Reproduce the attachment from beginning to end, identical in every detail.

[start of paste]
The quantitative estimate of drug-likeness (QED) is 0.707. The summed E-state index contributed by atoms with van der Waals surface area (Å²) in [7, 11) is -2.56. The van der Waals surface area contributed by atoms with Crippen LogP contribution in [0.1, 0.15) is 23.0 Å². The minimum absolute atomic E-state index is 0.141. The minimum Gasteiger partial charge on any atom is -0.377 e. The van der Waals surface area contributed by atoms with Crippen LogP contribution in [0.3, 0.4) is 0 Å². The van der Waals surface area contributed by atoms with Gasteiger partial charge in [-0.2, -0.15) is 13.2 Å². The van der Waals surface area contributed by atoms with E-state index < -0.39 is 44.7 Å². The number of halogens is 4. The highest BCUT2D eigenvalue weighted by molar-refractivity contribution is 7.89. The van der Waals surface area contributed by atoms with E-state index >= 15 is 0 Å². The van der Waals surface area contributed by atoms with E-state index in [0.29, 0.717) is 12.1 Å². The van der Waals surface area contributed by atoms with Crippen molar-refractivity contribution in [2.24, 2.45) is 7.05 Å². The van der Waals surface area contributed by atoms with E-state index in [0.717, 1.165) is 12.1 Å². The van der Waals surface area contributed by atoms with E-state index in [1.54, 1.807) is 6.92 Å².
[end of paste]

The quantitative estimate of drug-likeness (QED) is 0.707. The summed E-state index contributed by atoms with van der Waals surface area (Å²) in [7, 11) is -2.56. The van der Waals surface area contributed by atoms with Crippen LogP contribution in [0.1, 0.15) is 23.0 Å². The minimum absolute atomic E-state index is 0.141. The minimum Gasteiger partial charge on any atom is -0.377 e. The van der Waals surface area contributed by atoms with Crippen LogP contribution in [0.3, 0.4) is 0 Å². The van der Waals surface area contributed by atoms with Gasteiger partial charge in [-0.2, -0.15) is 13.2 Å². The van der Waals surface area contributed by atoms with E-state index < -0.39 is 44.7 Å². The number of halogens is 4. The highest BCUT2D eigenvalue weighted by molar-refractivity contribution is 7.89. The van der Waals surface area contributed by atoms with E-state index >= 15 is 0 Å². The van der Waals surface area contributed by atoms with E-state index in [0.29, 0.717) is 12.1 Å². The van der Waals surface area contributed by atoms with Crippen molar-refractivity contribution in [2.24, 2.45) is 7.05 Å². The van der Waals surface area contributed by atoms with E-state index in [0.717, 1.165) is 12.1 Å². The van der Waals surface area contributed by atoms with E-state index in [1.54, 1.807) is 6.92 Å².